Marc Zakharovich Chagall (Vitebsk, Russian Empire, 6 July – Saint-Paul-de-Vence, 28 March 1985) was a Russian-French artists. An early modernist, he was associated with several major artistic styles and created works in virtually every artistic medium, including painting, book illustrations, stained glass, stage sets, ceramic, tapestries and fine art prints.
Art critic Robert Hughes referred to Chagall as “the quintessential Jewish artist of the twentieth century” (though Chagall saw his work as “not the dream of one people but of all humanity“). According to art historian Michael J. Lewis, Chagall was considered to be “the last survivor of the first generation of European modernists“. For decades, he “had also been respected as the world’s preeminent Jewish artist“. Using the medium of stained glass, , he produced windows for the cathedrals of Reims and Metz, windows for the U.N. and the Jerusalem Windows in Israel. He also did large-scale paintings, including part of the ceiling of the Paris Opéra.
Before World War I, he traveled between St. Petersburg, Paris, and Berlin. During this period he created his own mixture and style of modern art based on his idea of Eastern European Jewish folk culture. He spent the wartime years in Soviet Belarus, becoming one of the country’s most distinguished artists and a member of the modernist avant-garde, founding the Vitebsk Arts College before leaving again for Paris in 1922.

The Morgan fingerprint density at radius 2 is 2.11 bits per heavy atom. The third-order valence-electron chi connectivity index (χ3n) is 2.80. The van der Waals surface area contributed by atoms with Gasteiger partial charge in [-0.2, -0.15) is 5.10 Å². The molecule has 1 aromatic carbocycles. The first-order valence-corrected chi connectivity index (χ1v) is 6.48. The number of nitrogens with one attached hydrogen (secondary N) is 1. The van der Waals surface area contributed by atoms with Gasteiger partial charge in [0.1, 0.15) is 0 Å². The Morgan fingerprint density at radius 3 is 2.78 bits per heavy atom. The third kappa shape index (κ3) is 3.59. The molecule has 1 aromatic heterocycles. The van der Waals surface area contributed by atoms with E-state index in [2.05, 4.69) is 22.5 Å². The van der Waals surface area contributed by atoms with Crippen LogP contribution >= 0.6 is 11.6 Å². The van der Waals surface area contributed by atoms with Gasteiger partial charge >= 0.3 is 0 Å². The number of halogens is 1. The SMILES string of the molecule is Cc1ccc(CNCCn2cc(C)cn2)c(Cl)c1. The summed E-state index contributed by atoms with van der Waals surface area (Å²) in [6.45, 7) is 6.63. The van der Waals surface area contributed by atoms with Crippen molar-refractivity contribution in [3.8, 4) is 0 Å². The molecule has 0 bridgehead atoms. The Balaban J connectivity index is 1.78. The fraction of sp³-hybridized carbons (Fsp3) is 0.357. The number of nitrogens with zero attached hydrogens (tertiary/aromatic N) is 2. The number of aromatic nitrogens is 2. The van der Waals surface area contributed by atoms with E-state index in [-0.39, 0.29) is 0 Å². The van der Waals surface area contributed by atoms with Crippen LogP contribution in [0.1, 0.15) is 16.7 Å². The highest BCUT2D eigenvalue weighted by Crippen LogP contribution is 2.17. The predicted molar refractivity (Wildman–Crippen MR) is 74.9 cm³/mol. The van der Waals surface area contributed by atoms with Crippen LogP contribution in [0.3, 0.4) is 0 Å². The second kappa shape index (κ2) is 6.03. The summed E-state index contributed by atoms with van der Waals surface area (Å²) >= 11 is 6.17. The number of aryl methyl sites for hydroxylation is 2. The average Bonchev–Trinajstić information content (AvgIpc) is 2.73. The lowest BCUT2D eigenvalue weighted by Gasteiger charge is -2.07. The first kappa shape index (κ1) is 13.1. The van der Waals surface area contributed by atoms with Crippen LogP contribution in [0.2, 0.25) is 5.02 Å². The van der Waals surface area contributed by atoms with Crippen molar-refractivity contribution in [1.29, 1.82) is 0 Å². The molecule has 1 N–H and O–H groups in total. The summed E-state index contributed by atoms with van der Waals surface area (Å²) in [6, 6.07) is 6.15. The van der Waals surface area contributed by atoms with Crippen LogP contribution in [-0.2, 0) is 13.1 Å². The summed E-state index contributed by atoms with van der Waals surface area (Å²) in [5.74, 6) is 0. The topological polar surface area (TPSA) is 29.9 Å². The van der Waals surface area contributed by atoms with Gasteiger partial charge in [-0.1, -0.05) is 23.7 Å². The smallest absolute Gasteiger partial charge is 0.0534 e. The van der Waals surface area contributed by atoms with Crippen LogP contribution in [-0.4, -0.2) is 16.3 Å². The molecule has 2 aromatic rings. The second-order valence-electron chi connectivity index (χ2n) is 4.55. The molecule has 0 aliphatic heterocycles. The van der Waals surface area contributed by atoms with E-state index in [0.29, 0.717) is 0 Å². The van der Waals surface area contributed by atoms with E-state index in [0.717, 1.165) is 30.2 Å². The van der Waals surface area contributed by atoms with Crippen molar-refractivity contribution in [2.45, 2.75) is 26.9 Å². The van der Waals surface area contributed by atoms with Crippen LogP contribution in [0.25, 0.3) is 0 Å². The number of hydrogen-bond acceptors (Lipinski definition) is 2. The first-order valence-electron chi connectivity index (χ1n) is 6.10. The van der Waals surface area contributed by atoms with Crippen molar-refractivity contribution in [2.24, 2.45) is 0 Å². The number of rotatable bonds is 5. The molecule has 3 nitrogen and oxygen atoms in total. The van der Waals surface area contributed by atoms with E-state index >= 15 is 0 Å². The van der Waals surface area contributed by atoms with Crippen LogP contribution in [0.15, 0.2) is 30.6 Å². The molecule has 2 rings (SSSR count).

He had two basic reputations, writes Lewis: as a pioneer of modernism and as a major Jewish artist. He experienced modernism’s “golden age” in Paris, where “he synthesized the art forms of Cubism, Symbolism, and Fauvism, and the influence of Fauvism gave rise to Surrealism“. Yet throughout these phases of his style “he remained most emphatically a Jewish artist, whose work was one long dreamy reverie of life in his native village of Vitebsk.” “When Matisse dies,” Pablo Picasso remarked in the 1950s, “Chagall will be the only painter left who understands what color really is“.
According to Cogniat, in all Chagall’s work during all stages of his life, it was his colors which attracted and captured the viewer’s attention. During his earlier years his range was limited by his emphasis on form and his pictures never gave the impression of painted drawings. He adds, “The colors are a living, integral part of the picture and are never passively flat, or banal like an afterthought. They sculpt and animate the volume of the shapes… they indulge in flights of fancy and invention which add new perspectives and graduated, blended tones… His colors do not even attempt to imitate nature but rather to suggest movements, planes and rhythms.”
He was able to convey striking images using only two or three colors. Cogniat writes, “Chagall is unrivalled in this ability to give a vivid impression of explosive movement with the simplest use of colors…” Throughout his life his colors created a “vibrant atmosphere” which was based on “his own personal vision.”